The surprising thing about Neymar's $20,000 win was that it came by way of a royal flush.

Brazilian football star Neymar is a party boy and he’s not going to apologize for it.

At a sometimes tense press conference on Tuesday at the facility where Brazil’s Olympic football team is training for the Rio Games, the Barcelona striker told reporters he would not change his ways.

“I’m 24 years old. (…) I have my faults, I’m not perfect. I like to go out and have fun with my friends. Why shouldn’t I go out and party? I don’t see why not,” Neymar said at the training camp in Teresopolis, outside Rio.

Growing increasingly irritated, the Barcelona star went on: “I really don’t see the problem. It’s my private life. On the pitch, I always give everything I have.”

One of the journalists had asked Neymar how invested he was in the national team, given a recent spate of suspensions and the fact that he went out clubbing after a 2-2 draw with Uruguay in the 2018 World Cup qualifying rounds — a match that saw him earn a yellow card.

Directly addressing the journalist, he said: “If you were 24… wouldn’t you be the same way? I’m asking you.”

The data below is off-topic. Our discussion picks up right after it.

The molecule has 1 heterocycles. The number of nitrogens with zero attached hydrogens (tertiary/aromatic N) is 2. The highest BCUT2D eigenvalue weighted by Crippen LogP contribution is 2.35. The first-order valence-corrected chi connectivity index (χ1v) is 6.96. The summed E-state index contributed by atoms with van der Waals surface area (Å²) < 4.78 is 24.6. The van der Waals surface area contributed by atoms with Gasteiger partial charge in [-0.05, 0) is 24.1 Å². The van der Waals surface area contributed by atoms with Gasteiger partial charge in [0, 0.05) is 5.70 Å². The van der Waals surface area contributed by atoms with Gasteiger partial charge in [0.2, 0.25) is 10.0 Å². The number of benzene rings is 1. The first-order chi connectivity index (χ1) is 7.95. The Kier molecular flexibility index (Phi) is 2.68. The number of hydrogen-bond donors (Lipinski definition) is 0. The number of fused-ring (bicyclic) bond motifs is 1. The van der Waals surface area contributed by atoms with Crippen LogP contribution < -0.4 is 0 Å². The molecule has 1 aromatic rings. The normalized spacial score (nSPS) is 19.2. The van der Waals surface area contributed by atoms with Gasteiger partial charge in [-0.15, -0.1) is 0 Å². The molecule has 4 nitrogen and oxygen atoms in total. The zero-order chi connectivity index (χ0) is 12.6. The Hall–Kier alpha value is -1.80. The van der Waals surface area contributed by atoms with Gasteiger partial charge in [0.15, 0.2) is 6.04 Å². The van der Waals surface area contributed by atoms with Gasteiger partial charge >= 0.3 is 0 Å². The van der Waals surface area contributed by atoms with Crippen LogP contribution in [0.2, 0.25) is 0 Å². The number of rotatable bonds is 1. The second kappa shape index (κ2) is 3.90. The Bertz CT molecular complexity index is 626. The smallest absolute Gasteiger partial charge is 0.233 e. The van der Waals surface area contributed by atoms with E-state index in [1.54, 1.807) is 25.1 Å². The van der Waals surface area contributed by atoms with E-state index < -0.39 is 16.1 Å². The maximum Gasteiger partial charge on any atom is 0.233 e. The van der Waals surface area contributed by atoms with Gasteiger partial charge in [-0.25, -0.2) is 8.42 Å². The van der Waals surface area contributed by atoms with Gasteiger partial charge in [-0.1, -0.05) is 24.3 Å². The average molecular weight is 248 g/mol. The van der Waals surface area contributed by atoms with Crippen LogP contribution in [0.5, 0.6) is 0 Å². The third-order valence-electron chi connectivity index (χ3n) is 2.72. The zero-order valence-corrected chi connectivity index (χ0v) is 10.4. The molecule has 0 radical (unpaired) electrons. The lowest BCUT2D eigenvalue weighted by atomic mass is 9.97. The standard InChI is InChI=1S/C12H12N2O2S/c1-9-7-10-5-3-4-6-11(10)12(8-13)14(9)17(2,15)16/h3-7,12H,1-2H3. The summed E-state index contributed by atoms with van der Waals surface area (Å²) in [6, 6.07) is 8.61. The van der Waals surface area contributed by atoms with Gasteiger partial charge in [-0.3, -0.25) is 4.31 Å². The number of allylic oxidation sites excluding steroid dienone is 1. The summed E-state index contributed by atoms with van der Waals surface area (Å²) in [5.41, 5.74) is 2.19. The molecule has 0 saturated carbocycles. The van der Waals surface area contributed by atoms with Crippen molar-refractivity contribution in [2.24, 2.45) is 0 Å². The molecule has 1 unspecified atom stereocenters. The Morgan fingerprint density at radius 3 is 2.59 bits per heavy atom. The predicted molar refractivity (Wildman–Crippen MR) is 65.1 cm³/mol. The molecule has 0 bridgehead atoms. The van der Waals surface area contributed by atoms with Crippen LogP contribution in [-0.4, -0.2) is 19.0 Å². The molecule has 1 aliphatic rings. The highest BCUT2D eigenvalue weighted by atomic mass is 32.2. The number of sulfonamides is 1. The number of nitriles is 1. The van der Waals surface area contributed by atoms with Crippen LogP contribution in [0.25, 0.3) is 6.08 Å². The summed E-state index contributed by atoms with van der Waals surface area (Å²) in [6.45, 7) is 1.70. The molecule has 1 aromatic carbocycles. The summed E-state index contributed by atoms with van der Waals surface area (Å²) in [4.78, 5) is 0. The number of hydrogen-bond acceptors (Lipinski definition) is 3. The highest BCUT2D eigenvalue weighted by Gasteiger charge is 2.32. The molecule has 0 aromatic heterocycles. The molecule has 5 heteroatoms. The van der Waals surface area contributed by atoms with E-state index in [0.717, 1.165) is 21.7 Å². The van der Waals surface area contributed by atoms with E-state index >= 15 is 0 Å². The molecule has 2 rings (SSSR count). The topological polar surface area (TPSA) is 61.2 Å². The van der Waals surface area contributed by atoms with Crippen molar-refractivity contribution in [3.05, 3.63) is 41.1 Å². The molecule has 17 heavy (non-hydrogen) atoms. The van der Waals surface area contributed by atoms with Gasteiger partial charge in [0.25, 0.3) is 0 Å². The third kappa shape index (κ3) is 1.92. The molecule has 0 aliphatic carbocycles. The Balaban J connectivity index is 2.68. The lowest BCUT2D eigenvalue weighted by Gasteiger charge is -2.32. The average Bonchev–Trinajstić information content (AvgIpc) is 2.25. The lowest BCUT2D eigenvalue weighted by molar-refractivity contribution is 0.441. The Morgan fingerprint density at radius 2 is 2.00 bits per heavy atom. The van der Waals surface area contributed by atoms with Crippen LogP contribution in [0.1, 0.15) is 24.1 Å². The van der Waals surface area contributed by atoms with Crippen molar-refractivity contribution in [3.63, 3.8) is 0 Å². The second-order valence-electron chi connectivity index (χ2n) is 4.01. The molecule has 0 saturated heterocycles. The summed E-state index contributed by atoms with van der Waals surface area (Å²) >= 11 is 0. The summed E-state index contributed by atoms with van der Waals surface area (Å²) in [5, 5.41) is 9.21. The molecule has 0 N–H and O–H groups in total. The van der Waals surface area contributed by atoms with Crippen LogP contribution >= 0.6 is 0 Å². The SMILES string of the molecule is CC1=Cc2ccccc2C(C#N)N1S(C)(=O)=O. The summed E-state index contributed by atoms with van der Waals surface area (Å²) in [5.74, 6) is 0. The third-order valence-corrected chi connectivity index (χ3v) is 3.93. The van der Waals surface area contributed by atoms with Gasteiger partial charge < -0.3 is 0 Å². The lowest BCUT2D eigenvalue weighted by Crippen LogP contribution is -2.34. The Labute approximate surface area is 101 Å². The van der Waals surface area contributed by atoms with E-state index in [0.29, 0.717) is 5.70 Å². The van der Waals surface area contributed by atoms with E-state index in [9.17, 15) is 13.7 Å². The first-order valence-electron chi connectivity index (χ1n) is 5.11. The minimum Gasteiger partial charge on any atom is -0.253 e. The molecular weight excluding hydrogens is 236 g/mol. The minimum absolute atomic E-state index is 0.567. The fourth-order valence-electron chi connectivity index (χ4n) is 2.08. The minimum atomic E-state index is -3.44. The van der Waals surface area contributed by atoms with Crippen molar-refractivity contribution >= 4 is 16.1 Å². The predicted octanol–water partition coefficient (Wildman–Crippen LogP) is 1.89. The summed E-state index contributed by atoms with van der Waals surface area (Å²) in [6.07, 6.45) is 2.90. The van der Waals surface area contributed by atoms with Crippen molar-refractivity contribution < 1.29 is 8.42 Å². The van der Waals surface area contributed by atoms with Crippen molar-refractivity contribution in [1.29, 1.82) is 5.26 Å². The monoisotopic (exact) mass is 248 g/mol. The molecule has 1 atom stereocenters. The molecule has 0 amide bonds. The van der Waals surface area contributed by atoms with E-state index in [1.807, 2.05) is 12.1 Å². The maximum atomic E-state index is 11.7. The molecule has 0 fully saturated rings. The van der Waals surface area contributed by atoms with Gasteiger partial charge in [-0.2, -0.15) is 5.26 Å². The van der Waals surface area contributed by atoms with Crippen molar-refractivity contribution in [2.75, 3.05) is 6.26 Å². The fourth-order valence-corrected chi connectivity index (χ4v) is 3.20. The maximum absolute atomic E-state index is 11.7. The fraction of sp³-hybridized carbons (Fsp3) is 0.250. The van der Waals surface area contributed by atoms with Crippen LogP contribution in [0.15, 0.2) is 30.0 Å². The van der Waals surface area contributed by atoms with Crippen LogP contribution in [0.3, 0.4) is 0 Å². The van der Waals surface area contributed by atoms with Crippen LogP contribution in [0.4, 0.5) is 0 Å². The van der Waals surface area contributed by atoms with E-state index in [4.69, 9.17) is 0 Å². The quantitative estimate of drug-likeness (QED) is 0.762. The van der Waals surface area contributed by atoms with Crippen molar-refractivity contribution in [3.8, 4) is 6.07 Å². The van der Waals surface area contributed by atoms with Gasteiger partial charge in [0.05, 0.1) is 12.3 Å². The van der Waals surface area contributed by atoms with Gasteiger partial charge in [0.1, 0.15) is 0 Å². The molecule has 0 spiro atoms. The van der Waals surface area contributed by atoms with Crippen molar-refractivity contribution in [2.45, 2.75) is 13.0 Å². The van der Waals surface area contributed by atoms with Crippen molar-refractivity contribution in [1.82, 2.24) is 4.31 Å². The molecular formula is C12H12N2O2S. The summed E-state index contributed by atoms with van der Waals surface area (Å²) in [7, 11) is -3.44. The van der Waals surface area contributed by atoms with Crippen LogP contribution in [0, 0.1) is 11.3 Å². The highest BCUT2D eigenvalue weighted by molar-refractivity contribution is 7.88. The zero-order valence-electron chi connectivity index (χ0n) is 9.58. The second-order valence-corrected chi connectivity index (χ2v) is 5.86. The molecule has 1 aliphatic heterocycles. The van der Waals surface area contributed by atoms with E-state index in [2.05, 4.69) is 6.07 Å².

Last week, Brazil’s Olympic coach Rogerio Micale surprised some when he said: “I want to be dependent on Neymar.”

The next day, national coach Tite — who will take over the Selecao after the Olympics — warned against putting too much pressure on Neymar, saying it was “inhuman to put all the responsibility on one person.”

Brazil, a five-time World Cup champion that has never won Olympic gold, has struggled recently to escape accusations of being a one-man team with little threat beyond its Barcelona star.

When asked about Micale’s comment, Neymar compared himself to Argentina star Lionel Messi, his Barcelona teammate.

“We have great players, and wouldn’t we say that we rely on Messi? Of course we rely on him. We rely on the best players.”

Brazil’s Olympic squad will play a friendly against Japan on Saturday in Goiania.

The team is in Group A with South Africa, Denmark and Iraq. –¬†Agence France-Presse

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